3. Barzilai N, Atzmon G, Schechter C, Schaefer EJ, Cupples AL, Lipton R, Cheng S, Shuldiner AR (2003) Unique lipoprotein phenotype and genotype associated with exceptional longevity. JAMA 290:2030–2040PubMedView ArticleGoogle Scholar
  4. Beekman M, Blauw GJ, Houwing-Duistermaat JJ, Brandt BW, Westendorp RG, Slagboom PE (2006) Chromosome 4q25, microsomal transfer protein gene, and human longevity: novel data and a meta-analysis of association studies. J Gerontol A Biol Sci Med Sci 61:355–362PubMedGoogle Scholar
  5. Berneis K, Rizzo M (2004) LDL size: does it matter? Swiss Med Wkly 134:720–724PubMedGoogle Scholar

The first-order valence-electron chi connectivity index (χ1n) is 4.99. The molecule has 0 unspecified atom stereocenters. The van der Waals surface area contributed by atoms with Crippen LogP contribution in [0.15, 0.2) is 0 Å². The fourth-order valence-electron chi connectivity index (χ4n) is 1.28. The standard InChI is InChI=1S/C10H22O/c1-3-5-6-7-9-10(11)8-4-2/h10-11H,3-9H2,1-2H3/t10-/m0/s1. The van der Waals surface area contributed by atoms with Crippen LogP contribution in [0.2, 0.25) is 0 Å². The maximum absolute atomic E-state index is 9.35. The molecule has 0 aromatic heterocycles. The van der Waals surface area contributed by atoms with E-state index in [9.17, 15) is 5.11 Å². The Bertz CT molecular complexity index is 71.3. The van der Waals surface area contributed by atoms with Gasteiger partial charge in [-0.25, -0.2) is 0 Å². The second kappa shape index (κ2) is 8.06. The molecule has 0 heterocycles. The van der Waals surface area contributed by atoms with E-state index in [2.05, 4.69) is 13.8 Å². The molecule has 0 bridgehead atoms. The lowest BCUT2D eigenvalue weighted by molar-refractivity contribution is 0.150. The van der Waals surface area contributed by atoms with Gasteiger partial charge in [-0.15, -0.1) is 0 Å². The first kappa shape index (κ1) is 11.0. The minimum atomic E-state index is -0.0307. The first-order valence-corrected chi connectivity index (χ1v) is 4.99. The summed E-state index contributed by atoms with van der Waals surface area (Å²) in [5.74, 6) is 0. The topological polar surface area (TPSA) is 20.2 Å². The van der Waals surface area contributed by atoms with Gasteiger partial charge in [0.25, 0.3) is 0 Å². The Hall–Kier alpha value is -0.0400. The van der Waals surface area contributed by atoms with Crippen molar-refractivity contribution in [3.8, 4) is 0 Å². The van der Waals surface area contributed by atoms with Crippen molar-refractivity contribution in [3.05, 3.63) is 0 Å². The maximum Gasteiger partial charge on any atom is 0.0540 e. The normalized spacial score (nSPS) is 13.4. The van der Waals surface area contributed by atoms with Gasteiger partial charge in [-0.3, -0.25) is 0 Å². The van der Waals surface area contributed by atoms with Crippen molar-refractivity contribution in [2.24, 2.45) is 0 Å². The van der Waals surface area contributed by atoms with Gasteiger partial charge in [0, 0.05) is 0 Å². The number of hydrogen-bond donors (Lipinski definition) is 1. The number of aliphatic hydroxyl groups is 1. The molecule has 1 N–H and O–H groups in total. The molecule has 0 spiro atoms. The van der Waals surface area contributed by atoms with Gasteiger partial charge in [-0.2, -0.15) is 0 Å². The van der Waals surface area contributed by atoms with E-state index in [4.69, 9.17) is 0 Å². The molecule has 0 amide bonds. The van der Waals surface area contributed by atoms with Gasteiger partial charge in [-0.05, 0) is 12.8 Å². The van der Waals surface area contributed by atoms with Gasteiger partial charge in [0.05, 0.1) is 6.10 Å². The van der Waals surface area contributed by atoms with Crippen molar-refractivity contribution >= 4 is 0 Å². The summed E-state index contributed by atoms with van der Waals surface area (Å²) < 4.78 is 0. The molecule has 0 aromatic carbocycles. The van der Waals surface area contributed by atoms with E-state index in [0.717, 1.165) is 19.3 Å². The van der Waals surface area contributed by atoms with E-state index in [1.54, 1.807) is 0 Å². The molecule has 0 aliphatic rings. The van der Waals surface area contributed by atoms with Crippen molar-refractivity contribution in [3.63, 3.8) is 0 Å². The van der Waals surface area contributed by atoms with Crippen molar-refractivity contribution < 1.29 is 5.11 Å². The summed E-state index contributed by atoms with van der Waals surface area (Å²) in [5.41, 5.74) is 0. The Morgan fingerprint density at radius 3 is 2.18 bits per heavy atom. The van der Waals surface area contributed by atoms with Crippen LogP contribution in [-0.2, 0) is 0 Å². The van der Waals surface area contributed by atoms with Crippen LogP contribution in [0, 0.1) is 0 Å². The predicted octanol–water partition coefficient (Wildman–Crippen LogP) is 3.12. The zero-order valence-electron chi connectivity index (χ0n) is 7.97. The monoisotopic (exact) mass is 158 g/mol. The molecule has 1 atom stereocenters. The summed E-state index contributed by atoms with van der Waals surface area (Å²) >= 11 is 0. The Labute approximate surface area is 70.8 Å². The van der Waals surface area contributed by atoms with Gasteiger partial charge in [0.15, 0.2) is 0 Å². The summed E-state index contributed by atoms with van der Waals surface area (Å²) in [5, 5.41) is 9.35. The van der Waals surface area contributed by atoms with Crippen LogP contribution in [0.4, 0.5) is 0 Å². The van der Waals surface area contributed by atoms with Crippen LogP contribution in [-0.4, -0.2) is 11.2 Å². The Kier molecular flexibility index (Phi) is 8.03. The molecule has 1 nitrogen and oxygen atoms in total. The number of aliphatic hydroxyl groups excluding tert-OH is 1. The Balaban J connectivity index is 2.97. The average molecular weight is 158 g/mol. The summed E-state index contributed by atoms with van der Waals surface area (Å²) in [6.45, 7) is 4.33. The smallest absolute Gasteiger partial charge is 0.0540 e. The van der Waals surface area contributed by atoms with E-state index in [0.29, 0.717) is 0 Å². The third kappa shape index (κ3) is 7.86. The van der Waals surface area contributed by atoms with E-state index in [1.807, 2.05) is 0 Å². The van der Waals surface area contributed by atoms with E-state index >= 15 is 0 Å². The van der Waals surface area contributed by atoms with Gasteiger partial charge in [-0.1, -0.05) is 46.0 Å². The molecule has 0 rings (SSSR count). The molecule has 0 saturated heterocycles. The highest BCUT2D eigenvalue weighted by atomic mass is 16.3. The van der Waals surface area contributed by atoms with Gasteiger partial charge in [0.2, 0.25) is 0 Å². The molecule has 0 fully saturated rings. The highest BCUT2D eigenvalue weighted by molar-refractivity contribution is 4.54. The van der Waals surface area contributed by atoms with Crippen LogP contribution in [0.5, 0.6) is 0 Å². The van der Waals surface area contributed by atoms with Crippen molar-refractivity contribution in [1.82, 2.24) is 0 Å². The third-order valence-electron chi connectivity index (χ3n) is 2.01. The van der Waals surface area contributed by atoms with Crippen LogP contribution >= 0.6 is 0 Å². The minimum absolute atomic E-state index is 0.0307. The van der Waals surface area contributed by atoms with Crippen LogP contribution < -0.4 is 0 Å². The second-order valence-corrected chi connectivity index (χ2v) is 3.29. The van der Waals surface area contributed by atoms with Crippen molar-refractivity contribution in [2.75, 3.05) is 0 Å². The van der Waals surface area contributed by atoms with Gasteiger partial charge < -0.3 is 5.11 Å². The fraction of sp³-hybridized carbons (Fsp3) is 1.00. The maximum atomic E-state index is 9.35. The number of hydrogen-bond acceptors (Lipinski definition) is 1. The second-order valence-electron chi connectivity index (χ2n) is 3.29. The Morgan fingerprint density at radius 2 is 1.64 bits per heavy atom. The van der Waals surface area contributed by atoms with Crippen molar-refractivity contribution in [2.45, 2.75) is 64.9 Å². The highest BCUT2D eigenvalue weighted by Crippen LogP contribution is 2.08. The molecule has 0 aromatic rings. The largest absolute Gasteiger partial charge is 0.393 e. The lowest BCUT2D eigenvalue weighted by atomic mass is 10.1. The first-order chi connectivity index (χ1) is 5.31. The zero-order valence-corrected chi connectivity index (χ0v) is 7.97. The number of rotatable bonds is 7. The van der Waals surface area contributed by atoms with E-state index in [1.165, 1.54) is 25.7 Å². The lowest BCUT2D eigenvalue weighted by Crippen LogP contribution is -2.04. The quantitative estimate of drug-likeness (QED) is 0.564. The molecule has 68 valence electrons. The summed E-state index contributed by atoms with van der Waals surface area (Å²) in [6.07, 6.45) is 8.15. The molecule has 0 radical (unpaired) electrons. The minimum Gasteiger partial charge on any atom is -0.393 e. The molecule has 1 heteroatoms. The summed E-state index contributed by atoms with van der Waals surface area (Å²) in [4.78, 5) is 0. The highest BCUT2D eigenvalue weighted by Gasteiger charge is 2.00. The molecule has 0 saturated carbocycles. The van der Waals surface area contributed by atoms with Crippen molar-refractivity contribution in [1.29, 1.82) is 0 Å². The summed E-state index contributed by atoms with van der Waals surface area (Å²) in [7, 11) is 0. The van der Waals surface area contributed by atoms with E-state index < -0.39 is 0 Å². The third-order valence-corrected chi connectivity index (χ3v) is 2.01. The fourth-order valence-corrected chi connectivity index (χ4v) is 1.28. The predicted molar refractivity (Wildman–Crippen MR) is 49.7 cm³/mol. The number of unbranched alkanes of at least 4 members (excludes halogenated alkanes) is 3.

6. Cohen JC, Kiss RS, Pertsemlidis A, Marcel YL, McPherson R, Hobbs HH (2004) Multiple rare alleles contribute to low plasma levels of HDL cholesterol. Science 305:869–872PubMedView ArticleGoogle Scholar
  7. Davies JL, Kawaguchi Y, Bennett ST, Copeman JB, Cordell HJ, Pritchard LE, Reed PW, Gough SC, Jenkins SC, Palmer SM et al (1994) A genome-wide search for human type 1 diabetes susceptibility genes. Nature 371:130–136PubMedView ArticleGoogle Scholar
  8. Geesaman BJ, Benson E, Brewster SJ, Kunkel LM, Blanche H, Thomas G, Perls TT, Daly MJ, Puca AA (2003) Haplotype-based identification of a microsomal transfer protein marker associated with the human lifespan. Proc Natl Acad Sci USA 100:14115–14120PubMedView ArticleGoogle Scholar
  9. Heijmans BT, Beekman M, Houwing-Duistermaat JJ, Cobain MR, Powell J, Blauw GJ, van der Ouderaa F, Westendorp RG, Slagboom PE (2006) Lipoprotein particle profiles mark familial and sporadic human longevity. PLoS Med 3:e495PubMedView ArticleGoogle Scholar